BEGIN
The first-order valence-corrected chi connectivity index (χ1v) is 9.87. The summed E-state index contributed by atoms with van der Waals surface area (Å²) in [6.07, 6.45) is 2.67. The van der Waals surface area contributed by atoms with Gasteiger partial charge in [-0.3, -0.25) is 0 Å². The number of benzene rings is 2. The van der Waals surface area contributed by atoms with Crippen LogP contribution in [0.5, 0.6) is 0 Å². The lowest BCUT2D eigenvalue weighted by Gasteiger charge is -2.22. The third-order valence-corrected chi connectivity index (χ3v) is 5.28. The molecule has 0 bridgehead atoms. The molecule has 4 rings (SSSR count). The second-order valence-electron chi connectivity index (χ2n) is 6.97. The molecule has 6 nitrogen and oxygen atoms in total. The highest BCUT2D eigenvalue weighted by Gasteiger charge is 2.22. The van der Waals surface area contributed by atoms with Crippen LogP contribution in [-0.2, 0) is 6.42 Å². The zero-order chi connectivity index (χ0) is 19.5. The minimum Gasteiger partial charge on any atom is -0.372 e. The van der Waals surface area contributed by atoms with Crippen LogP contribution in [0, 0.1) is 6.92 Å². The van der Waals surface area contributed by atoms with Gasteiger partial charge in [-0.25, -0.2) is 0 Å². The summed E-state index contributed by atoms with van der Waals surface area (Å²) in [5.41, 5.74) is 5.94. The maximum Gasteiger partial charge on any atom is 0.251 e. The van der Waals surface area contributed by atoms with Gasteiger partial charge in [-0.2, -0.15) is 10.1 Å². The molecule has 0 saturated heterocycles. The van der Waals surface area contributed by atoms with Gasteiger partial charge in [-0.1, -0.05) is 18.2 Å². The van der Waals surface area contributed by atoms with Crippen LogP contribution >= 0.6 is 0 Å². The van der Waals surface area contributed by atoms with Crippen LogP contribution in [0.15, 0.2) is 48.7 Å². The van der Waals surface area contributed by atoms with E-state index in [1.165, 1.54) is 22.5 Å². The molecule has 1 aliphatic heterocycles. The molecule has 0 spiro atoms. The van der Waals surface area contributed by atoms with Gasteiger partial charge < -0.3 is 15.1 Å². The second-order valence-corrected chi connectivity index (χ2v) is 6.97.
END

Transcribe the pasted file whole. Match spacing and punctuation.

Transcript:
The first-order valence-corrected chi connectivity index (χ1v) is 9.87. The summed E-state index contributed by atoms with van der Waals surface area (Å²) in [6.07, 6.45) is 2.67. The van der Waals surface area contributed by atoms with Gasteiger partial charge in [-0.3, -0.25) is 0 Å². The number of benzene rings is 2. The van der Waals surface area contributed by atoms with Crippen LogP contribution in [0.5, 0.6) is 0 Å². The lowest BCUT2D eigenvalue weighted by Gasteiger charge is -2.22. The third-order valence-corrected chi connectivity index (χ3v) is 5.28. The molecule has 0 bridgehead atoms. The molecule has 4 rings (SSSR count). The second-order valence-electron chi connectivity index (χ2n) is 6.97. The molecule has 6 nitrogen and oxygen atoms in total. The highest BCUT2D eigenvalue weighted by Gasteiger charge is 2.22. The van der Waals surface area contributed by atoms with Crippen LogP contribution in [-0.2, 0) is 6.42 Å². The zero-order chi connectivity index (χ0) is 19.5. The minimum Gasteiger partial charge on any atom is -0.372 e. The van der Waals surface area contributed by atoms with Crippen LogP contribution in [0, 0.1) is 6.92 Å². The van der Waals surface area contributed by atoms with Gasteiger partial charge in [-0.25, -0.2) is 0 Å². The summed E-state index contributed by atoms with van der Waals surface area (Å²) in [5.41, 5.74) is 5.94. The maximum Gasteiger partial charge on any atom is 0.251 e. The van der Waals surface area contributed by atoms with Gasteiger partial charge in [-0.2, -0.15) is 10.1 Å². The molecule has 0 saturated heterocycles. The van der Waals surface area contributed by atoms with Gasteiger partial charge in [-0.1, -0.05) is 18.2 Å². The van der Waals surface area contributed by atoms with Crippen LogP contribution >= 0.6 is 0 Å². The van der Waals surface area contributed by atoms with Crippen LogP contribution in [0.15, 0.2) is 48.7 Å². The van der Waals surface area contributed by atoms with E-state index in [1.165, 1.54) is 22.5 Å². The molecule has 1 aliphatic heterocycles. The molecule has 0 spiro atoms. The van der Waals surface area contributed by atoms with Gasteiger partial charge < -0.3 is 15.1 Å². The second-order valence-corrected chi connectivity index (χ2v) is 6.97.